Whether you voted for him or not, President Barack Obama is must-see TV.
There were many prime-time personalities at the presidential inauguration Tuesday -- five former U.S. presidents, Yo-Yo Ma, Chief Justice of the Supreme Court John Roberts and Aretha Franklin, to name a few -- but the hundreds of millions of people watching around the world only wanted to see one person: President Obama.
He didn't disappoint.
One day after a holiday celebrating the birth of Martin Luther King Jr., Obama delivered a King-esque speech which alluded to everything from the Bible to Abraham Lincoln to King's "I Have a Dream" speech. He even echoed some of President George W. Bush's second inaugural address.
He said Americans face unprecedented obstacles, but offered the unwavering hope that was the pillar of his campaign.
"Today I say to you that the challenges we face are real. They are serious and they are many. They will not be met easily or in a short span of time. But know this, America -- they will be met."
He also outlined a tough foreign policy, calling out Al-Qaeda's "far-reaching network of violence and hatred."
"You cannot outlast us, and we will defeat you," he said.
Mostly, however, he signaled America's best days were still ahead, that we will once again be that beacon of hope, that shining light upon a hill which will guide the rest of the world.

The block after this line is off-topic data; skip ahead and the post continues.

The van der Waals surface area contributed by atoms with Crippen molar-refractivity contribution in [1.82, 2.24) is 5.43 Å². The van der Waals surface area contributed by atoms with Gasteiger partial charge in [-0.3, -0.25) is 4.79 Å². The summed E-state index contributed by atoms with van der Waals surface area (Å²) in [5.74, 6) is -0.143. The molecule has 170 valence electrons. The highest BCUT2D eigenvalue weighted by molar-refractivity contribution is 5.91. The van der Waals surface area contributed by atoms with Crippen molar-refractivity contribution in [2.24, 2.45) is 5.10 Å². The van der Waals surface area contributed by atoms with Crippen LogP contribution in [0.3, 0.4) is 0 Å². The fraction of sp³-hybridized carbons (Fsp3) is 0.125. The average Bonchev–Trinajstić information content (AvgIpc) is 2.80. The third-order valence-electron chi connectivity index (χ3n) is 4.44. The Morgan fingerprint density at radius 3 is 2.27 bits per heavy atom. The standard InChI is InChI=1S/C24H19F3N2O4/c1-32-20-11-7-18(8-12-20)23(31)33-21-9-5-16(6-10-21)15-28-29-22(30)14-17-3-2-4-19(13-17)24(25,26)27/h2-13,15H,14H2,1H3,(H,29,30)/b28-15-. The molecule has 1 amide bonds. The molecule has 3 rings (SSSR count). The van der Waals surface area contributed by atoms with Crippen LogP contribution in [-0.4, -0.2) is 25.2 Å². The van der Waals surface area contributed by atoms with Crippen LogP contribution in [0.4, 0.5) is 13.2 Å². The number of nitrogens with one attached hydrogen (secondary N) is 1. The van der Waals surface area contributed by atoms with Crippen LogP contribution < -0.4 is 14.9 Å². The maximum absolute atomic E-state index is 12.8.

But to achieve that, Americans must put aside their differences, he said. He asked all Americans to sacrifice -- by making political compromises, lifestyle changes and giving service to their country.
"As we consider the road that unfolds before us, we remember with humble gratitude those brave Americans who, at this very hour, patrol far-off deserts and distant mountains. They have something to tell us today, just as the fallen heroes who lie in Arlington whisper through the ages."
"We honor them not only because they are guardians of our liberty, but because they embody the spirit of service; a willingness to find meaning in something greater than themselves. And yet, at this moment -- a moment that will define a generation -- it is precisely this spirit that must inhabit us all."
As of last week, even the majority of people who didn't vote for Obama believed in the president.
According to a recent CBS poll, four out of five Americans were optimistic about an Obama presidency.
Respondents said they were patient -- they know it will take several years to turn around the economy and America's other mounting problems.
Can President Obama fulfill his promises of a better economy, better health care, better education and restoring America's moral standing around the world?
Only time will tell.
But the turnout today at The National Mall, the hundreds of millions of viewers, the CBS poll and hundreds of other polls like it show that the world is watching and will continue to watch.
Obama is must-see TV, and today was just the first episode of what will be a long-running series, full of ups and downs.
We all have a stake in this.
Republicans, Democrats, blacks, whites, Hispanics, Christians, Muslims, Jews and non-believers all want jobs, health care, education and a better country for our children and our children's children.
Today we all should put aside our differences and focus on those common goals.
Let's all hope this show has a happy ending.